Katrina Clarke | May 10, 2013 | National Post
At Jet Pet Resort in Richmond, B.C., dogs can stay in a luxury suite with a chandelier, plasma TV and a webcam that allows their owners to check up on them 24/7. They can use a doggy treadmill, enjoy massages, and even eat steak dinners — with the option of being hand-fed.
The owners of three dogs once paid nearly $25,000 to have their pets live at the resort for three months.
Handout/The Jet Pet Resort in Richmond, B.C. has two of these rooms priced at $127 a night.
“There’s just no expense spared for them. It’s very important to people,” said Cam Dahl, owner of Jet Pet Resort.
A 2012 federal consumer trends report found more owners were ‘‘humanizing’’ their pets, but that only hinted at the revolution that has come to modern dog ownership: Canadians are increasingly bestowing untold extravagances upon their animals, treating their pets as if they were human: They are buying them jewellery, getting them pedicures, and spending many thousands of dollars on medical treatments.
“Oh, we’ve had [owners request that] when you put my doggy’s coat on you start with the left foot first and then you to the right foot,” Ms. Dahl said. “One lady asked for her dog to be carried around the entire time.”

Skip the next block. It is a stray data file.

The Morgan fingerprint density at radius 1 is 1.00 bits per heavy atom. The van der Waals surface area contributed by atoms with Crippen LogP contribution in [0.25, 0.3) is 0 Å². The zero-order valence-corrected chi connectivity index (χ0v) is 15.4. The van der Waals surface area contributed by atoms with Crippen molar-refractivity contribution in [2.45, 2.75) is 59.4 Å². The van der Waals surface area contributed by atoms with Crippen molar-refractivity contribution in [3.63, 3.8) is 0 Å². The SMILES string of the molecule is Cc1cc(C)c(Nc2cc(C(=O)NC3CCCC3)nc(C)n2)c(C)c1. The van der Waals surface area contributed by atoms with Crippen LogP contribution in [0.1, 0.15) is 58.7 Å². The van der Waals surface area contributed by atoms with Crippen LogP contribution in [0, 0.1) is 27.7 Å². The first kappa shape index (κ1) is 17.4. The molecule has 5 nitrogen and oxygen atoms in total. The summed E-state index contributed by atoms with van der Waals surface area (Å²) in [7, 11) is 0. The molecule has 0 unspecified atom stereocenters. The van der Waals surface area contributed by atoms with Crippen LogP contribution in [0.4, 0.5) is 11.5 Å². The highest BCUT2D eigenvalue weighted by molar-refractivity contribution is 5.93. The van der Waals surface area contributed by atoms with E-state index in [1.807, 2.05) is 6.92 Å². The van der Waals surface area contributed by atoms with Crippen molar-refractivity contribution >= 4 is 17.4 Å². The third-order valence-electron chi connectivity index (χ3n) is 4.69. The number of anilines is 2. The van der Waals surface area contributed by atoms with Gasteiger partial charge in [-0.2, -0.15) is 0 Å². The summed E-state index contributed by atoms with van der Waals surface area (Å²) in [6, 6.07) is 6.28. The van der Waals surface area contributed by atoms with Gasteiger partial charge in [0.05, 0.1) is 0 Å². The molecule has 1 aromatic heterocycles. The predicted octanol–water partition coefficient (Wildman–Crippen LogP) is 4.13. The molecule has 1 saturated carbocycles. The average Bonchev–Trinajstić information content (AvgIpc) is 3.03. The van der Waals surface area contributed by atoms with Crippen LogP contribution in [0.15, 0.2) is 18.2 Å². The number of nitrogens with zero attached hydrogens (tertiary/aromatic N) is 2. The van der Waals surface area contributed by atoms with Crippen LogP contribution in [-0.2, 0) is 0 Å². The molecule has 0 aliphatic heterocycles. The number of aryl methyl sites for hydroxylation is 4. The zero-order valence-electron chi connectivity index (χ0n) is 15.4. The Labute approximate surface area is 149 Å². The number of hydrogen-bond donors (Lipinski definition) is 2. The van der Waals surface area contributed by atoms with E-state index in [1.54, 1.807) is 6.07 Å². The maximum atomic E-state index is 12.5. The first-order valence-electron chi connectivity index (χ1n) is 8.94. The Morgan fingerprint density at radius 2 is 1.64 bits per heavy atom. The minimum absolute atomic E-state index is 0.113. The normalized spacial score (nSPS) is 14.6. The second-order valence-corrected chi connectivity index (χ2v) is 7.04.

A third of Canadian households owned dogs in 2011; one Ipsos Reid study found eight in 10 Canadian pet owners considered their pet a family member. And, families, as any parent knows, can be expensive.
“I don’t have kids so this is my kid,” said merchandiser Caroline Barrett, 34, of her 9lb fluffy redish-brown Pomeranian, Jake, who was with her at My Pet Boutique in Toronto’s upscale Yorkville neighbourhood. “Everyone says I spoil him too much but that’s all I have right now.”
Jake’s most recent trip to the groomers involved a ‘‘lion cut’’; he emerged shaved, except for a mane of fur. Jake also has his own doggy pool and he regularly spends the day with Ms. Barrett at her office, where he has his own bed.
My Pet Boutique is filled with high-end products: dog treats with ingredients like duck liver, organic food products and doggy truffles, cashmere dog sweaters that retail for around $150.
“If you as a customer wear cashmere, you want your dog to wear cashmere,” said owner Judith Pagnier. “We have a customer who matches her dog to what she’s wearing.”